I’m not sure how much time had passed....it could have been minutes or possibly hours...but in the total blackness....all of a sudden.....are you ready for this?....pots and dishes started flying off the shelves. The rats had come undoubtedly for their nightly feeding. Remember we were sleeping in a store house which is probably better  translated....rats den....synonymous in Africa. With our light sabres extinguishing the night we scoured our surroundings for any uninvited guests....but they seemingly  eluded our glances....although when you turn a flashlight on inside a mosquito net all you see is a mosquito net, not anything past it....which was probably a good thing because if we had seen a pack or gaggle or flock of rats the silence of the African night may have been shattered by the squealings  of two little frightened school girls.....us.
We made sure our force field like mosquito net was secure by tucking and re-tucking it under our mattresses and tried to doze off but it was nearly impossible as our minds were running wild with thoughts of little fury enemies at our gates. But then it happened....I felt a cat run over my body.....wait a minute....Wycliffe doesn’t have a cat....I really wished he did. The night went on with intense paranoia. In the darkness all our senses were heightened making it impossible for us to sleep. Well impossible for us, Wycliffe on the other hand who was residing in another room in our dungeon of despair seemed to be doing quite well babbling in his sleep in some unknown tongue which was probably giving instructions to the rats to eat the white guys first....like I said intense paranoia.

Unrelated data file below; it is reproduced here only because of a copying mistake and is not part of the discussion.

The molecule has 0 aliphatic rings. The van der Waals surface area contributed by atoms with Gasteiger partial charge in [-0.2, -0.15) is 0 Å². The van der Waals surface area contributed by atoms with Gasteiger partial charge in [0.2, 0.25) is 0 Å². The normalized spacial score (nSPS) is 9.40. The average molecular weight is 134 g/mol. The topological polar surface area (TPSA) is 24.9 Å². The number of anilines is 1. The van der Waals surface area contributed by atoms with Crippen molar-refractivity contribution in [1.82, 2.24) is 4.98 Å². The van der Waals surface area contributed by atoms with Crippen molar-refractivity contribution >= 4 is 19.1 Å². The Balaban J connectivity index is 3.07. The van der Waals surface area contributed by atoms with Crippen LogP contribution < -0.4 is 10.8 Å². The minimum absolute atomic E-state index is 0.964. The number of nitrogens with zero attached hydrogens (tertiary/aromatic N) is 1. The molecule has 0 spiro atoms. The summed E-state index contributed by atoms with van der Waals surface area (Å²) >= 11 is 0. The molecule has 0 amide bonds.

When the rooster finally crowed and we saw glimmers of light cascading through the cracks in our roof, windows and door...we felt relief....it was over... or was it? Something seemed to be wrong. Our net was moving...like it was under control by a sick puppeteer and we were caught in his cruel play. I turned on my light....and to my horror....could make out toads trying to climb our net and get inside probably to devour us....intense paranoia. I had had enough. What was this? The biblical plagues of Moses? I had to escape, if it meant leaving my Aussie buddy alone to fend for himself...so be it...for all I knew he probably had not survived the night. I bolted to my feet....put on my Nikes only to feel something squirming under my arch....cockroach....rat....giraffe....no a big juicy toad.....perfect. I thought to myself....Who am I....Job? Fumbling into the morning air (with only one shoe on) I felt relief...the worst night of my life was over...or was my personal nightmare just beginning.
Fleas, body mites - something had gotten to me.   My body became inflamed with hundreds of tiny bites. Although...my friend Dave seemed to side step this last land mine....it would be my personal hell. For the next 24 hours I was in agony with a local limburger smelling lotion smeared all over my body trying to kill whatever  was ravaging me. I’m not saying I was desperate but I did sleep with a dog’s flea collar on for the first night back in Kampala... just covering all the bases.
The good news is that the well is working wonderfully and everyone in the village is so thankful.  The bad news is I have grown a fondness to milk bone doggy bisquits.  And if anyone says to you...”Hey, I’ve got a good idea...why don’t we go to Africa and sleep in a mud hut.” Run!    And if someone tucks you in at night and says “Nighty Night don’t let the bed bugs bite”  - go sleep in the car.
Make sure you watch the movie of the well drilling and check out our picture page of the hut we slept in.